Small-World Networks: From Theoretical Bounds to Practical Systems

  • François Bonnet
  • Anne-Marie Kermarrec
  • Michel Raynal
Part of the Lecture Notes in Computer Science book series (LNCS, volume 4878)


In small-world networks, each peer is connected to its closest neighbors in the network topology, as well as to additional long-range contact(s), also called shortcut(s). In 2000, Kleinberg provided asymptotic lower bounds on routing performances and showed that greedy routing in an n-peer small-world network performs in \(\Omega(n^\frac{1}{3})\) steps when the distance to shortcuts is chosen uniformly at random, and in Θ(log2n) when the distance to shortcuts is chosen according to a harmonic distribution in a d-dimensional mesh. Yet, we observe through experimental results that peer to peer gossip-based protocols achieving small-world topologies where shortcuts are randomly chosen, perform reasonably well in practice.

Kleinberg results are relevant for extremely large systems while systems considered in practice are usually of smaller size (they are typically made up of less than one million of peers). This paper explores the impact of Kleinberg results in the context of practical systems and small-world networks. More precisely, based on the observation that, despite the fact that the routing complexity of gossip-based small-world overlay networks is not polylogarithmic (as proved by Kleinberg), this type of networks ultimately provide reasonable results in practice. This leads us to think that the asymptotic big O() complexity alone might not always be sufficient to assess the practicality of a system whose size is typically smaller that what the one theory targets. The paper consequently proposes a refined routing complexity measure for small-world networks (namely, a recurrence formula that can be easily computed). Yet, given that Kleinberg proved that the distribution of shortcuts has a strong impact on the routing complexity (when extremely large networks are considered), arises the question of leveraging this result to improve upon current gossip-based protocols. We show that gossip-based protocols (designed for less than one million of peers) can benefit from a good approximation of Kleinberg-like small-world topologies (designed for extremely large networks). Along, are presented simulation results that demonstrate the relevance of the proposed approach.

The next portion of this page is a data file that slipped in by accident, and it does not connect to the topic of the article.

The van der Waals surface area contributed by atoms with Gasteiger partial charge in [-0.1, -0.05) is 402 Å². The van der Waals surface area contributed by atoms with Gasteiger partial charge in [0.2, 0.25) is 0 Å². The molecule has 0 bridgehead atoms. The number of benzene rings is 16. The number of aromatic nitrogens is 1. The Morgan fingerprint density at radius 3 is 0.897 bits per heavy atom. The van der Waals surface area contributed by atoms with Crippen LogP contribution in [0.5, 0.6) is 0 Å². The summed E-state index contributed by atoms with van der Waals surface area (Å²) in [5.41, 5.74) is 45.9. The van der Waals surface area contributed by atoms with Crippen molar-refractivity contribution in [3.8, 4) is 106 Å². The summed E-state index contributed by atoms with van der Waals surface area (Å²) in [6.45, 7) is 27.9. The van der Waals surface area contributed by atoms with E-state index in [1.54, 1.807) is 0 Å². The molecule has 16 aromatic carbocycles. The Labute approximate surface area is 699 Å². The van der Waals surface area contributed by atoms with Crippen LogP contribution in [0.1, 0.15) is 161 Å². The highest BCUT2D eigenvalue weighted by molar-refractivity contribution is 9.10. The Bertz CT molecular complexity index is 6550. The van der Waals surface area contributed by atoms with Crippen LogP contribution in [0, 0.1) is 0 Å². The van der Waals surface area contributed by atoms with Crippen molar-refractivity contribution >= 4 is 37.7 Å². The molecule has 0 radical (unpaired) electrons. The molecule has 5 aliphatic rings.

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© Springer-Verlag Berlin Heidelberg 2007

Authors and Affiliations

  • François Bonnet
    • 1
  • Anne-Marie Kermarrec
    • 1
  • Michel Raynal
    • 1
  1. 1.IRISARennes CedexFrance

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